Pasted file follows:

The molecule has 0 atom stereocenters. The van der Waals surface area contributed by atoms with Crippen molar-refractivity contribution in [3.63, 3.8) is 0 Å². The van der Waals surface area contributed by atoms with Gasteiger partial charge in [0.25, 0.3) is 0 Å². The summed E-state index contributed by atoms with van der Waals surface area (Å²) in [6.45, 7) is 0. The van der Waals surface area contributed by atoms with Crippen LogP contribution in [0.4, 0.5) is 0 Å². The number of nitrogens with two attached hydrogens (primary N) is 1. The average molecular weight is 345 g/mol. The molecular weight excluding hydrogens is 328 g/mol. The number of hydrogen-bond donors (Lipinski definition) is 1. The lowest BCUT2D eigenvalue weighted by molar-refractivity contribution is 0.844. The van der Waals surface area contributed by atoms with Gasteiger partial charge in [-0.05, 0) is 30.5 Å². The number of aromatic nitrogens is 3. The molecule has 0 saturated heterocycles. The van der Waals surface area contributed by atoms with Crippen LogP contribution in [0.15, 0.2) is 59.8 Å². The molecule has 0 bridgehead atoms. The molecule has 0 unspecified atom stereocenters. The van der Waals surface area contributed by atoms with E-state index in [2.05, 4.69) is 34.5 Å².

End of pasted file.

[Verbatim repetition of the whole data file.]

The molecule has 0 atom stereocenters. The van der Waals surface area contributed by atoms with Crippen molar-refractivity contribution in [3.63, 3.8) is 0 Å². The van der Waals surface area contributed by atoms with Gasteiger partial charge in [0.25, 0.3) is 0 Å². The summed E-state index contributed by atoms with van der Waals surface area (Å²) in [6.45, 7) is 0. The van der Waals surface area contributed by atoms with Crippen LogP contribution in [0.4, 0.5) is 0 Å². The number of nitrogens with two attached hydrogens (primary N) is 1. The average molecular weight is 345 g/mol. The molecular weight excluding hydrogens is 328 g/mol. The number of hydrogen-bond donors (Lipinski definition) is 1. The lowest BCUT2D eigenvalue weighted by molar-refractivity contribution is 0.844. The van der Waals surface area contributed by atoms with Gasteiger partial charge in [-0.05, 0) is 30.5 Å². The number of aromatic nitrogens is 3. The molecule has 0 saturated heterocycles. The van der Waals surface area contributed by atoms with Crippen LogP contribution in [0.15, 0.2) is 59.8 Å². The molecule has 0 bridgehead atoms. The molecule has 0 unspecified atom stereocenters. The van der Waals surface area contributed by atoms with E-state index in [2.05, 4.69) is 34.5 Å².